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Aly (used to be Charlotte3)

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  1. [quote user="waring"] Under UK law I am perfectly entitled so to do, as long as I am correctly bonded and trade within the law. French law requires all sorts of qualifications, experience and paperwork that I do not have, and thus even an application for a licence is years away. I am in effect being denied the right to exercise my trade. [/quote] Join the club, Waring!  If you live in France abide by French law whether you like it or not. Aly
  2. [quote user="londoneye"] I agree, it really depends who you talk to.    Go into your local Bricocolage and see how many of them would struggle if it weren't for Brits .... every second voice you hear is British.    Watch what the French buy - a couple of nails is a good day's shopping for a lot of the French in there.   Not so the British, trolleys laden with stuff for their complete renovation project !! ......  [/quote] Most of the French round here can't afford to spend money unless they really have to. If they only need a couple of nails then that's what they'll buy....why buy more than you need? Locally, the Brits are seen to be unreasonably affluent, ie. reasonably young "retirees" with no visible income who love to show off how much money they have. Given the very low wages here they come across as "bourgeois" and showy and are resented by many of the hard working and low paid younger French.  To be quite honest I can perfectly understand their attitude (but then I am part French myself and also fall into the same working group). Aly
  3. I'm with you on that littlemouse......if you have talent, determination and are willing to work hard you CAN succeed, whether you speak the language or not. I know, I've done it and I'm sure I can't be the only one! Aly
  4. I greet everybody with "ca va?" without thinking about it, also tend to automatically speak to people in French rather than stopping to think if they are English or French. Lots of others but I can't think of them now (red wine again) Aly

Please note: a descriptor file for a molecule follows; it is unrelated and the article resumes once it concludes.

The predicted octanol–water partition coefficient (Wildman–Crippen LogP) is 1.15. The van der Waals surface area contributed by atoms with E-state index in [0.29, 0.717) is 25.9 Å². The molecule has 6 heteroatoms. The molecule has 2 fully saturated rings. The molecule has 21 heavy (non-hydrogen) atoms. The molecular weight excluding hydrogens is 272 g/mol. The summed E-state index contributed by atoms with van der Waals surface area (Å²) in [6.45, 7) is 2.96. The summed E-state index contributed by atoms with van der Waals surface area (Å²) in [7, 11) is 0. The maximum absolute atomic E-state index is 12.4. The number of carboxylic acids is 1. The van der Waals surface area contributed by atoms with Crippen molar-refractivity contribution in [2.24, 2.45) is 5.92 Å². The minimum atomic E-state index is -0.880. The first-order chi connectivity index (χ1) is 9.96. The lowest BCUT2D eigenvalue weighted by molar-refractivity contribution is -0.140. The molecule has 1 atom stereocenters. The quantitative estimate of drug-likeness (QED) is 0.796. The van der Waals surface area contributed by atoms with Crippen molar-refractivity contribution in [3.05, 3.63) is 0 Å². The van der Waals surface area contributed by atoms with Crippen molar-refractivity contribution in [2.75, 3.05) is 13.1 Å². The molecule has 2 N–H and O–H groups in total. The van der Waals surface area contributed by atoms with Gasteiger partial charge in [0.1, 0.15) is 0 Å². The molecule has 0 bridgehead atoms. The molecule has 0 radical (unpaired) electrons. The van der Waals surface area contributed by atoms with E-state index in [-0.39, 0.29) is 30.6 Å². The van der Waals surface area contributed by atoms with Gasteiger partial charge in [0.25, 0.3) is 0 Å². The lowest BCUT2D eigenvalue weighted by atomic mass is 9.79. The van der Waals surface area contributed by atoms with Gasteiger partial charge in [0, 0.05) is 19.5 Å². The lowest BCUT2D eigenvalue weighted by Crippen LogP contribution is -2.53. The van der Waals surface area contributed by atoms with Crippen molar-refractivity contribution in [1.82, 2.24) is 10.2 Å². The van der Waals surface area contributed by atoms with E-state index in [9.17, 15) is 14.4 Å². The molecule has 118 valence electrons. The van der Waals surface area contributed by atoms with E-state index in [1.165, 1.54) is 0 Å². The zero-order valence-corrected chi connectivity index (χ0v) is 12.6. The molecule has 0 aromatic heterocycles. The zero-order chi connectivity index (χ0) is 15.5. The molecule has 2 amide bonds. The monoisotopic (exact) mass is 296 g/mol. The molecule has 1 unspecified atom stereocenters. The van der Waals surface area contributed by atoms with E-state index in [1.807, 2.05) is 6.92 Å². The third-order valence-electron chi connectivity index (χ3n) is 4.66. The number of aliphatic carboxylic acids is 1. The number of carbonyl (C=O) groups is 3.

5. J.R., "I was not sure what it was so didnt want to post, it looked too thick for crepi and more like chaux based enduit de renovation applied by projection." That's more or less it....not sure that it's chaux based, but a team of guys comes along with big machines and basically spray the whole building, leaving a nice even coat in your choice of colour (and a lot of mess!). If well done, it'll last for years and years before needing tidied up. Aly
  6. "Here's shot of the external wall in question showing some of the flaking and underlying damp which is visible externally from the damp cellar.  Crepi (as the agent referred to it) or enduit?" It's neither.....it's called "ravalement" and is done by a specialist company at the time of building. It should certainly last longer than 10 years and I would have thought they would have insurance to cover this. We frequently re-do ravelement but normally after 15 - 20 years when stains etc have set in. As the problem seems to be damp rather than bad standard of ravalement, I would guess that they would not be responsible, but the builder? Hope this helps, Aly
  7. Nothing to fear,Wooly. I'd rather be integrated than be forever an outsider trying to buck the trend! Aly
  8. Woolybanana said: "Unfortunately Angry Aly who metamorphosed from Charlotte3, whatever rigid system you are in and are pleading for, I feel it is a thing of the past or will be very shortly. France has to change and fast if it is not going to atrophy even more. Rigidity is out, flexibility is in. There are no guaranteed rice bowls any more, but hard work will be its own reward. But then, I'm sure you have a full order book as do most of the people round here as far as I can see. So perhaps you might live and let live."   The rigid system I am in is called employment, so I doubt if it will soon be a thing of the past! As an employee I don't prsonally have an order book, but our firm has 2 years of work on our books at the moment. It's not a quaestion of live and let live. I wasn't allowed to register as a painter and decorator. I didn't find the first loophole in the law and dive headlong into it, I found a way to do what I am QUALIFIED to do legally. That's what this is all about, BEING QUALFIED, and doing the legal and decent thing, nothing else. (I find it acutely embarrassing when we do work at British clients houses and meet a procession of British "black" workers coming and going. This is invariably accompanied by loads of excuses from the client as to why s/he is employing them rather than a legitimate worker. Of course my French colleagues see all this and it only serves to widen the gap between our two countries.) My colleagues just can't understand why les Anglais can't just do what they are qualified to do. I can't either, perhaps I've become more French than I realised! Aly          
  9. Nice one, JR.....decorators of the world unite! Aly
  10. Personally I wouldn't go there.....just send them a cheque then you know exacly where you are. This looks to me as if it will all end up in a complete muddle! Send a cheque, Aly
  11. Thanks for that Gardian. I think it's so sad that people on this forum are more interested in "black" working than in the brutal massacre of the most gentle and holy men on this earth. Shame on you. I'm in contact with some people close to this situation, and am waiting to hear if there is anything we can do to help in any way...difficult to know how we could do anything worthwhile, but I'll post any feedback I get. I'm (perhaps wrongly) assuming  some of you give a .....! Aly
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